It doesn't exonerate Captain Rogers, nor can it explain why his crew was seemingly unable to read the information that was staring them in the face, specifically the fact that the aircraft was climbing the entire time they tracked it. That flight profile screams "NOT A THREAT" to anyone versed in anti air warfare, which you would expect the crew of an air defense cruiser to be, yet somehow they reported the contact as descending on an attack vector. There were doubtless many reasons for this failure, combat stress, the newness (at the time) of the AEGIS combat system, the double IFF response, the failure to establish communications with Iran Air 655, and so on. None of those facts excuse the failure though, at the end of the day the Captain of a ship is responsible for the happenings aboard ship, whether he could have influenced them or not, and Captain Rogers certainly had control over the training of his crew.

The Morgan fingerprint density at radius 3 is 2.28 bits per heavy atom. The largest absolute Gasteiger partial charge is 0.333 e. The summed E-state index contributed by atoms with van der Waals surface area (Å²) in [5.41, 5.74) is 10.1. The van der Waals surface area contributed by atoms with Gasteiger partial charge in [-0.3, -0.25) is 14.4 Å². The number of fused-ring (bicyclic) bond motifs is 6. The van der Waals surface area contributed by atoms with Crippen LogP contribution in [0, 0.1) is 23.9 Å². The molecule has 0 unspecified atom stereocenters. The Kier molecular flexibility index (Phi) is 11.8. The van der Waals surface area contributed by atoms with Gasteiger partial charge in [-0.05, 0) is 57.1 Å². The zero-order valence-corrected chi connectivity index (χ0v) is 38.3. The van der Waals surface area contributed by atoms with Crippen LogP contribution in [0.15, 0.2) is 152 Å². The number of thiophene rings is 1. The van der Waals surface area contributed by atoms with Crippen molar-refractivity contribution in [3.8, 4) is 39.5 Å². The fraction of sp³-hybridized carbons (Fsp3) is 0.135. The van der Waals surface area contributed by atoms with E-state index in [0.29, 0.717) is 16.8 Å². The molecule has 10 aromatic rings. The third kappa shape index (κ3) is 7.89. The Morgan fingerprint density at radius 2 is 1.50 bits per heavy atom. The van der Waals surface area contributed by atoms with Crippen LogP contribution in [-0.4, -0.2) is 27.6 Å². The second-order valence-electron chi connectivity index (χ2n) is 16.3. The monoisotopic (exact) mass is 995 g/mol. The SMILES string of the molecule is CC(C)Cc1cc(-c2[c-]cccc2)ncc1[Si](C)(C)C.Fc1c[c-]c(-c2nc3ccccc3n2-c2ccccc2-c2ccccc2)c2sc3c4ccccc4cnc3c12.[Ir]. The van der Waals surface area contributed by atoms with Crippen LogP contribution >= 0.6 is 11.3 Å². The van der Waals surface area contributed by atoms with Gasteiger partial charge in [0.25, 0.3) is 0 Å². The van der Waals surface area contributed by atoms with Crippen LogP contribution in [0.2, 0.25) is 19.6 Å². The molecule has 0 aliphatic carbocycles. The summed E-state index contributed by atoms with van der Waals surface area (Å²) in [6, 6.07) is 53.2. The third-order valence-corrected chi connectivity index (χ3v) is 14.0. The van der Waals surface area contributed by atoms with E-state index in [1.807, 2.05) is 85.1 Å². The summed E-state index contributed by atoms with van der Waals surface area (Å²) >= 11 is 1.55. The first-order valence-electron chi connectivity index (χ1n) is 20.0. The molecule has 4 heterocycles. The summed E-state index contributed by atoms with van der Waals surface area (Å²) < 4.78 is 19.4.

I seem to recall stories at the time of the shoot-down that the F-14s operating from the dual-use airbase Flight 655 took off from would routinely set their IFF transponders to Mode III (Civilian). If the crew of the Vincennes was aware of that then the IFF response from Flight 655 would have looked no different from an F-14.
This doesn't excuse Capt. Rogers since the flight profile and heading were, as you say, non-threatening, but it does remove a useful piece of information that might have led to a different decision.